Trainjane is currently in Belgium, having landed in Brussels by plane out of Toronto, and then by train to Antwerp.
(Above: Antwerpen Centraal Station)
Although this blog is primarily concerned with how Canada’s railways operate from an environmental and social perspective in the movement of freight, it took a ride between two Belgian cities to show me just how far back in the stone ages rail really is back home in Canada.
I arrived at Brussels airport seeking my rail connection to the north part of the country. I was able to quickly purchase a ticket for the train at a kiosk in the airport. I was then told to walk down two flights of steps to the train station, right there.
Once downstairs, the first thing that astounded me was how QUIET the trains are here. When they’re not needed, they’re NOT left running, the engines are turned OFF. I stood directly next to one set of engines as the engineer went inside to fire them up.
A Critical Opportunity For Citizens to Voice Their Opinions About Current Railway Noise and Vibration Regulations
It’s been 7 years since the Federal Government in Ottawa finally passed much-needed regulations addressing railway noise and vibration into law.
This was done by amending The Canada Transportation Act, reinstating provisions to hold the railways to account after CN Rail successfully fought back against a ruling made by the Canadian Transportation Agency in 2000 in favour of residents’ noise and vibration complaints about CN’s operations at a rail yard around Oakville, Ontario. CN succeeded in overturning both the ruling and noise and vibration regulations on the basis of technicalities. Read more…
Bomb Trains, The Crude Gamble Of Oil By Rail, by Vice News, is a 23 minute journey into the troubling safety problems surrounding the boom in rail oil shipments. It’s a dire warning for communities facing massive amounts of flammable product being transported in their midst, without prior and open public consultation, and without sufficient infrastructure in place in the event of yet another catastrophic oil train accident.
Set primarily in the Seattle, Washington area and the U.S. Pacific Northwest, the message and the problems associated with shipping oil by rail are virtually the same on both sides of the border.
This short film addresses the issues surrounding the use of defective DOT-111 oil tankers, problems with their repair or replacement, as well as the veil of secrecy under which the growth of rail oil shipments have taken place, with communities being the last to know what’s going on right under their own noses.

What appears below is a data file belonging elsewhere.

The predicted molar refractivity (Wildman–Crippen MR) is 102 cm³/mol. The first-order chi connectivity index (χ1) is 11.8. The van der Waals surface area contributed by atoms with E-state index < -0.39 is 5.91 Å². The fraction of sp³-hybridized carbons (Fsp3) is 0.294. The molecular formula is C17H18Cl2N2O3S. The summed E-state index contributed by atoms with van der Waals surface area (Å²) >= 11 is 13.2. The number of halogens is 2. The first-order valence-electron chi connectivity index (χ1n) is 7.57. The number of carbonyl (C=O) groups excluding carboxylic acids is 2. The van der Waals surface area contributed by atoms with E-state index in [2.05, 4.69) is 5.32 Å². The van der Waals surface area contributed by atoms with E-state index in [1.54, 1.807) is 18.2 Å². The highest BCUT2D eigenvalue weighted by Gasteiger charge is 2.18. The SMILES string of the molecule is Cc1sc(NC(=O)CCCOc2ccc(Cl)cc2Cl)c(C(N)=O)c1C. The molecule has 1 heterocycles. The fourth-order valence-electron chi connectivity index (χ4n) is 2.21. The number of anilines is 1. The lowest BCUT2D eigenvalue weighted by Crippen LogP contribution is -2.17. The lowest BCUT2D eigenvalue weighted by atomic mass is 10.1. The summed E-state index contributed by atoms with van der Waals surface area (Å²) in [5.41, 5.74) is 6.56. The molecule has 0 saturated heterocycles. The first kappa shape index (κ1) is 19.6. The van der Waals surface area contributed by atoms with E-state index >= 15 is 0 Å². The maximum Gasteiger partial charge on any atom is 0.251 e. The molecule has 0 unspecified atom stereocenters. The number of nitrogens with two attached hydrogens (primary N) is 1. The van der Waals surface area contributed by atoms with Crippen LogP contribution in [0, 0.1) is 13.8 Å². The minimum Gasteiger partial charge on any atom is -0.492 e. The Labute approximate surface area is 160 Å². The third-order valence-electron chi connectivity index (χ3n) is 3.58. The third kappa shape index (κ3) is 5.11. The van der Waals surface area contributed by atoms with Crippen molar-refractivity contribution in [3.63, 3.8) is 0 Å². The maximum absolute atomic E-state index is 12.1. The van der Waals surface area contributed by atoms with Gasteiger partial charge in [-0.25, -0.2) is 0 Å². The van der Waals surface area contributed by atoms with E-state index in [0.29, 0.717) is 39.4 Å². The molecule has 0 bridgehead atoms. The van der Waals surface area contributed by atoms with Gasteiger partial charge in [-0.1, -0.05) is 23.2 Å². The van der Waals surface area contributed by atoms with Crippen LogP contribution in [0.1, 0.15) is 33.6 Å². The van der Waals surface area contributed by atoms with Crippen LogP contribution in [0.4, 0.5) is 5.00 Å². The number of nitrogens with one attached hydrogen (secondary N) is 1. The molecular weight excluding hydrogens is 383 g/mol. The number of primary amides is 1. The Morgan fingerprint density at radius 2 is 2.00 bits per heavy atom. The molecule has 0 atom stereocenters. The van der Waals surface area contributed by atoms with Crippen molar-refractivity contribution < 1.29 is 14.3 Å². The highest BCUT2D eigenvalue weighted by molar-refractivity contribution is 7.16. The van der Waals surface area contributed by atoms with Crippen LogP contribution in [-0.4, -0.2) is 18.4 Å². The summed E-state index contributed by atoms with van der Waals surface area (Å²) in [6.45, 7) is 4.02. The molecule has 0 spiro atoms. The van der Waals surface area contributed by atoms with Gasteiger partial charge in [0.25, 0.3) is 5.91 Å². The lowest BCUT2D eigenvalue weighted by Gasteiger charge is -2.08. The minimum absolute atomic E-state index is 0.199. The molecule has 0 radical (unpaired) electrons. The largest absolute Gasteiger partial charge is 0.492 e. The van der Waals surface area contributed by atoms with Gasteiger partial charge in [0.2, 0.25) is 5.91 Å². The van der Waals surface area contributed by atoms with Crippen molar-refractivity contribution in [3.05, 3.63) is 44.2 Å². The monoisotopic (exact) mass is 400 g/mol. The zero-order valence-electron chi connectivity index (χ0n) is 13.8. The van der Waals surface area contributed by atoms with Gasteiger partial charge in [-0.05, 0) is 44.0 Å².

It’s a must-watch for anyone concerned about the growth of crude oil shipments by rail, and well worth the time to do so.
© Copyright 2014 RailandReason.com
Rail and Reason receives some very interesting emails, and literally, from all over.
One such recent correspondence was from Tasmania.
For those of you as rusty as some of the rail equipment that is used here in Canada, Tasmania is located just off the south of Australia. Read more…
The following is quoted from CN Rail’s website, July 15, 2014, from its “Leadership in Safety” online publication, page 10:
“99.998% of hazardous material carloads moving by CN arrive at their destination without a release caused by an accident.”
With credit to “Railroaded,” this is the recent account of what happened to the remaining .002%
Suddenly, “.002%” doesn’t look so insignificant anymore…
Originally posted on Railroaded's Blog:
The fifth reported Canadian National Railway derailment in 6 weeks in Alberta occurred July 12 north of Three Hills, about 60 kilometres northeast of Calgary (CBC News). 15 cars derailed, causing disruptions to transportation services in the area. Most of the cars carried general consumer merchandise, while 2 carried chemicals for household and industrial use. Alberta Emergency Alert indicated a local road was closed for an undisclosed length of time.
Other reported CN derailments in Alberta during the past 6 weeks include:
1. July 4: 6 cars carrying crude oil, methanol, lumber and gravel derailed and flipped over near Whitecourt.
2. June 27: 11 grain cars derailed near Chisholm.
3. June 11: 20 cars carrying dangerous goods residue, grain and lumber derailed near Faust.
4. May 30: About 50,000 litres of molten sulphur spilled from 3 of 7 derailed cars north of Lac La Biche.
See CN Railway…
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